In 1998, Azermarka issued postage stamps commemorating Diana in Azerbaijan. The English text on souvenir sheets issued reads "DIANA, PRINCESS OF WALES The Princess that captured people's hearts (1961–1997)". Several other countries issued commemorative stamps that year, including Great Britain, Somalia, and Congo. Hay Post also issued a postage stamp commemorating that its new 25,000 square foot arts centre would be named the Princess of Wales Visual Arts Centre . Princess Diana Drive was named in her memory in St.Albans, Hertfordshire. Diana's granddaughter, Charlotte Elizabeth Diana, born 2015, is named after her.
“Life is just a journey.” – Princess Diana
after Princess Diana's death
Diana has been depicted in contemporary art before and after
her death. The first biopics about Diana and Charles were
Charles and Diana:
A Royal Love Story and The Royal Romance
of Charles and Diana that were broadcast on American TV
channels on 17 and 20 September 1981, respectively. In
December 1992, ABC aired Charles and Diana:
After, a TV movie about marital discord between Diana and
Charles. In the 1990s, British magazine Private Eye called her
"Cheryl" and Prince Charles "Brian". Some of the artworks after her death have referenced the conspiracy theories, as well as paying tribute to Diana's compassion and acknowledging her perceived victimhood.
In July 1999, Tracey Emin created a number of monoprint drawings featuring textual references about Diana's public and private life for Temple of Diana, a themed exhibition at The Blue Gallery, London. Works such as They Wanted You To Be Destroyed (1999)
related to Diana's bulimia, while others included affectionate texts such as Love Was on Your Side and Diana's Dress with puffy sleeves. Another text praised her selflessness – The things you did to help other people , showing Diana in protective clothing walking through a minefield in Angola – while another referenced the conspiracy theories. Of her drawings, Emin maintained "They're quite sentimental ... and there's nothing cynical about it whatsoever."
In 2005, Martín Sastre premiered during the Venice Biennale the film Diana: The Rose Conspiracy. This fictional work starts with the world discovering Diana alive and enjoying a happy undercover new life in a dangerous cantegril on the outskirts of Montevideo. Shot at an Uruguayan slum using a Diana impersonator from São Paulo, the film was selected by the Italian Art Critics Association as one of the Venice Biennial's best works.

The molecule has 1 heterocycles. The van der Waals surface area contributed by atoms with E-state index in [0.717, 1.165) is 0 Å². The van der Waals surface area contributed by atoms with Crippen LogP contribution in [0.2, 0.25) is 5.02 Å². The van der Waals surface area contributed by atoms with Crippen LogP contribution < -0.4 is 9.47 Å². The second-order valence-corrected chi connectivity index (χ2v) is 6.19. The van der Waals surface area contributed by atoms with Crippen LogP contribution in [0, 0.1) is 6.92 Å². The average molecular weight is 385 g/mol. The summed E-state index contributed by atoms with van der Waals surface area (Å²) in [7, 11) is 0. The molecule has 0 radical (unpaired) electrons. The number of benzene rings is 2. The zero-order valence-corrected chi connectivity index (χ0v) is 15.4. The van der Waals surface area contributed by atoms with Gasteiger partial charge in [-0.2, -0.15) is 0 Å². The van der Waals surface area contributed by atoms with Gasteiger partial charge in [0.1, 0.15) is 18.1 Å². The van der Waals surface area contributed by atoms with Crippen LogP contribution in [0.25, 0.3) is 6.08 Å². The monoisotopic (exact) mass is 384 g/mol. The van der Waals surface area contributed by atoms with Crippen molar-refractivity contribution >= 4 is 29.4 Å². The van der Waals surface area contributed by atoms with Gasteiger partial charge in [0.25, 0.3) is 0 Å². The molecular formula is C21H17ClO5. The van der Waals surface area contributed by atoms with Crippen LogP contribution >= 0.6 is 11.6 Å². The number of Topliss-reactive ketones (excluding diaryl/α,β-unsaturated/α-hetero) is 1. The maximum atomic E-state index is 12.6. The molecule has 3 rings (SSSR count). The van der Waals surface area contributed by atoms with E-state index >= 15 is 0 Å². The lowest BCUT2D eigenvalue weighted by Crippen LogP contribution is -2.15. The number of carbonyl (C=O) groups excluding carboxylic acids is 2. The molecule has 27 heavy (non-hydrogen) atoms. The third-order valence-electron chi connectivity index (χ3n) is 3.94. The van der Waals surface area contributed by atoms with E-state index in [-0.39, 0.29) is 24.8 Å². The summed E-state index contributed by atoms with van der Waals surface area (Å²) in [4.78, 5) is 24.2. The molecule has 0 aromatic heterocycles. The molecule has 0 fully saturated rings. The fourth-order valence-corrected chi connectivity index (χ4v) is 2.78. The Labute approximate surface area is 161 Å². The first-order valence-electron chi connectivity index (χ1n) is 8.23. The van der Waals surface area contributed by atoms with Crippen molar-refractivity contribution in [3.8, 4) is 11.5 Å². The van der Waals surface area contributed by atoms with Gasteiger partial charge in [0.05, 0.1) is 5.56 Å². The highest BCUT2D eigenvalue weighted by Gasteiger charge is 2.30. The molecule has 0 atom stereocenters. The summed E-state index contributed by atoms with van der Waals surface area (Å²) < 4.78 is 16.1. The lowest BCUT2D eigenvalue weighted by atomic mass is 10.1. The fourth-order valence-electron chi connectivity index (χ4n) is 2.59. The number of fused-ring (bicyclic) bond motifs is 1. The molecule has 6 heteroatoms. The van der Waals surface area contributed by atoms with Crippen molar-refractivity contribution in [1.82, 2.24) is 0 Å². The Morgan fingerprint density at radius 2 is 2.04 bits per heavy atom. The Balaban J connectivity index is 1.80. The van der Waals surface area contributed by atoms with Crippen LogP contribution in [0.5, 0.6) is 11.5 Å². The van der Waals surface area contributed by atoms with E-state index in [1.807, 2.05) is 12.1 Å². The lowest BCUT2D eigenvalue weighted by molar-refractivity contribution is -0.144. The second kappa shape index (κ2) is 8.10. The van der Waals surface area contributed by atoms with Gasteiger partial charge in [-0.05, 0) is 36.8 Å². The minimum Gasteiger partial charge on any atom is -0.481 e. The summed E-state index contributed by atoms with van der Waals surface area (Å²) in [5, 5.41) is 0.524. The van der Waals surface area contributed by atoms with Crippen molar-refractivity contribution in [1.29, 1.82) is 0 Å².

In 2007, following an earlier series referencing the conspiracy theories, Stella Vine created a series of Diana paintings for her first major solo exhibition at Modern Art Oxford gallery. Vine intended to portray Diana's combined strength and vulnerability as well as her closeness to her two sons. The works, all completed in 2007, included Diana branches, Diana family picnic, Diana veil, Diana
crash and Diana pram, which incorporates the quotation "I vow to thee my country". Vine asserted her own abiding attraction to "the beauty and the tragedy of Diana's life".
Last Days of a Princess details the final two months of her life. She is portrayed by Irish actress
Genevieve O'Reilly. On an October 2007 episode of The Chaser's War on Everything, Andrew Hansen mocked Diana in his "Eulogy Song", which immediately created considerable controversy in the Australian media.
Lady Diana - Candle in the wind
Goodbye Englands rose - Elton John
Titles and styles
1 July 1961 – 9 June 1975:
The Honourable Diana Frances Spencer
9 June 1975 – 29 July 1981:
Lady Diana Frances Spencer
29 July 1981 – 28 August 1996:
Her Royal Highness The Princess of Wales
29 July 1981 – 28 August 1996:
Her Royal Highness The Duchess of Rothesay
29 July 1981 – 28 August 1996:
The Countess of Chester
28 August 1996 – 31 August 1997:
Diana, Princess of Wales
I'm aware that people I have loved and have died and are in the spirit world
looking after me.
Posthumously, as in life, she is most popularly referred to as "Princess Diana", a title not formally correct and one she never held. She is still sometimes referred to in the media as " Lady Diana Spencer " or simply as "Lady Di". In a speech after her death, the then-Prime Minister Tony Blair referred to Diana as the People's Princess.
Carry out a random act of kindness, with no expectation of reward,
safe in the knowledge that one day someone might do the same for you.
I want my boys to have an understanding of people's emotions, their insecurities, people's distress, and their hopes and dreams.